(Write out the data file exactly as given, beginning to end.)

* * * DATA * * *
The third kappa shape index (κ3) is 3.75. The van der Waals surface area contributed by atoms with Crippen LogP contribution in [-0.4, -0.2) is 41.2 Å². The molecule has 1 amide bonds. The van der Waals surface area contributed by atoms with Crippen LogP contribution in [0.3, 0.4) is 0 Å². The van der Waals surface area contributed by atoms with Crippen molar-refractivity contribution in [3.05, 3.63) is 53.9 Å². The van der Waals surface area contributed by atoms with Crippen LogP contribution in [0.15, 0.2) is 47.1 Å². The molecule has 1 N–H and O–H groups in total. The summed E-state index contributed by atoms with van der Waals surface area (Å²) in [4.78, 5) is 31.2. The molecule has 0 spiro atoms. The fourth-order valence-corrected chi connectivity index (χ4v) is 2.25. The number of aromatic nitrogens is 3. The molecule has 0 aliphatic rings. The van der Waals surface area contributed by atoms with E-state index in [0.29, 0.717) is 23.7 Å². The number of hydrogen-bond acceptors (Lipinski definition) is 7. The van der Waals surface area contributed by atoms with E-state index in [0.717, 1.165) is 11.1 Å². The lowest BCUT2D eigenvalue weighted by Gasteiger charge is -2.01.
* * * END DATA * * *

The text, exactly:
The third kappa shape index (κ3) is 3.75. The van der Waals surface area contributed by atoms with Crippen LogP contribution in [-0.4, -0.2) is 41.2 Å². The molecule has 1 amide bonds. The van der Waals surface area contributed by atoms with Crippen LogP contribution in [0.3, 0.4) is 0 Å². The van der Waals surface area contributed by atoms with Crippen molar-refractivity contribution in [3.05, 3.63) is 53.9 Å². The van der Waals surface area contributed by atoms with Crippen LogP contribution in [0.15, 0.2) is 47.1 Å². The molecule has 1 N–H and O–H groups in total. The summed E-state index contributed by atoms with van der Waals surface area (Å²) in [4.78, 5) is 31.2. The molecule has 0 spiro atoms. The fourth-order valence-corrected chi connectivity index (χ4v) is 2.25. The number of aromatic nitrogens is 3. The molecule has 0 aliphatic rings. The van der Waals surface area contributed by atoms with E-state index in [0.29, 0.717) is 23.7 Å². The number of hydrogen-bond acceptors (Lipinski definition) is 7. The van der Waals surface area contributed by atoms with E-state index in [0.717, 1.165) is 11.1 Å². The lowest BCUT2D eigenvalue weighted by Gasteiger charge is -2.01.